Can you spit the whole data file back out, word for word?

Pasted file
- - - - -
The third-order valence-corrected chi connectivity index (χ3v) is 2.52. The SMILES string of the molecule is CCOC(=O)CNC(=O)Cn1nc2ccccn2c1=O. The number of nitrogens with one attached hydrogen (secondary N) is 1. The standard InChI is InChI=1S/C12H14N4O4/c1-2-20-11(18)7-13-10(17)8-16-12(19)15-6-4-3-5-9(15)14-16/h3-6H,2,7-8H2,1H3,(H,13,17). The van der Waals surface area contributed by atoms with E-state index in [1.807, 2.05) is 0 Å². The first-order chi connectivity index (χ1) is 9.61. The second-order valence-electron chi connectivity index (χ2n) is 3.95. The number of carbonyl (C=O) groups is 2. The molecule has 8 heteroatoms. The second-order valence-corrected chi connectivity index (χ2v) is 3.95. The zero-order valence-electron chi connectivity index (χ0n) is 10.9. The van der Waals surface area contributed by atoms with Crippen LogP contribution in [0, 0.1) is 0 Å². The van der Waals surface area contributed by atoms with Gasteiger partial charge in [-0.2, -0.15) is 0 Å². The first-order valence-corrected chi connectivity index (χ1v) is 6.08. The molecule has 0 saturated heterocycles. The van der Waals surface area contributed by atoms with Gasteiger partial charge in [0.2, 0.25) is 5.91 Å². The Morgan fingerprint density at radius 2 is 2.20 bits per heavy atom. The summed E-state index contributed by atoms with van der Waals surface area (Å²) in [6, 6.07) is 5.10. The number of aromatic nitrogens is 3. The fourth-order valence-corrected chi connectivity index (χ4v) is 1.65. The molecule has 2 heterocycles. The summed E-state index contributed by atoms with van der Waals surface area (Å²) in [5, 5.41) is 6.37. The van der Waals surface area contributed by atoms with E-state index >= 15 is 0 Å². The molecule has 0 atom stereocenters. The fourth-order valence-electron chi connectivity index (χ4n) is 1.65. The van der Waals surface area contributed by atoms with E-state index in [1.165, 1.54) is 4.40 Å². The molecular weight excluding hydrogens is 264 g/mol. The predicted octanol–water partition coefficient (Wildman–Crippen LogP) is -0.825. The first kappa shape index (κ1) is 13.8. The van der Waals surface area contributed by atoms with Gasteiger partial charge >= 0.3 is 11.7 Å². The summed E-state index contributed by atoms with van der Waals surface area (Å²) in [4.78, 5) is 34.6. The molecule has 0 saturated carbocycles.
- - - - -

The third-order valence-corrected chi connectivity index (χ3v) is 2.52. The SMILES string of the molecule is CCOC(=O)CNC(=O)Cn1nc2ccccn2c1=O. The number of nitrogens with one attached hydrogen (secondary N) is 1. The standard InChI is InChI=1S/C12H14N4O4/c1-2-20-11(18)7-13-10(17)8-16-12(19)15-6-4-3-5-9(15)14-16/h3-6H,2,7-8H2,1H3,(H,13,17). The van der Waals surface area contributed by atoms with E-state index in [1.807, 2.05) is 0 Å². The first-order chi connectivity index (χ1) is 9.61. The second-order valence-electron chi connectivity index (χ2n) is 3.95. The number of carbonyl (C=O) groups is 2. The molecule has 8 heteroatoms. The second-order valence-corrected chi connectivity index (χ2v) is 3.95. The zero-order valence-electron chi connectivity index (χ0n) is 10.9. The van der Waals surface area contributed by atoms with Crippen LogP contribution in [0, 0.1) is 0 Å². The van der Waals surface area contributed by atoms with Gasteiger partial charge in [-0.2, -0.15) is 0 Å². The first-order valence-corrected chi connectivity index (χ1v) is 6.08. The molecule has 0 saturated heterocycles. The van der Waals surface area contributed by atoms with Gasteiger partial charge in [0.2, 0.25) is 5.91 Å². The Morgan fingerprint density at radius 2 is 2.20 bits per heavy atom. The summed E-state index contributed by atoms with van der Waals surface area (Å²) in [6, 6.07) is 5.10. The number of aromatic nitrogens is 3. The fourth-order valence-corrected chi connectivity index (χ4v) is 1.65. The molecule has 2 heterocycles. The summed E-state index contributed by atoms with van der Waals surface area (Å²) in [5, 5.41) is 6.37. The van der Waals surface area contributed by atoms with E-state index >= 15 is 0 Å². The molecule has 0 atom stereocenters. The fourth-order valence-electron chi connectivity index (χ4n) is 1.65. The van der Waals surface area contributed by atoms with E-state index in [1.165, 1.54) is 4.40 Å². The molecular weight excluding hydrogens is 264 g/mol. The predicted octanol–water partition coefficient (Wildman–Crippen LogP) is -0.825. The first kappa shape index (κ1) is 13.8. The van der Waals surface area contributed by atoms with Gasteiger partial charge >= 0.3 is 11.7 Å². The summed E-state index contributed by atoms with van der Waals surface area (Å²) in [4.78, 5) is 34.6. The molecule has 0 saturated carbocycles.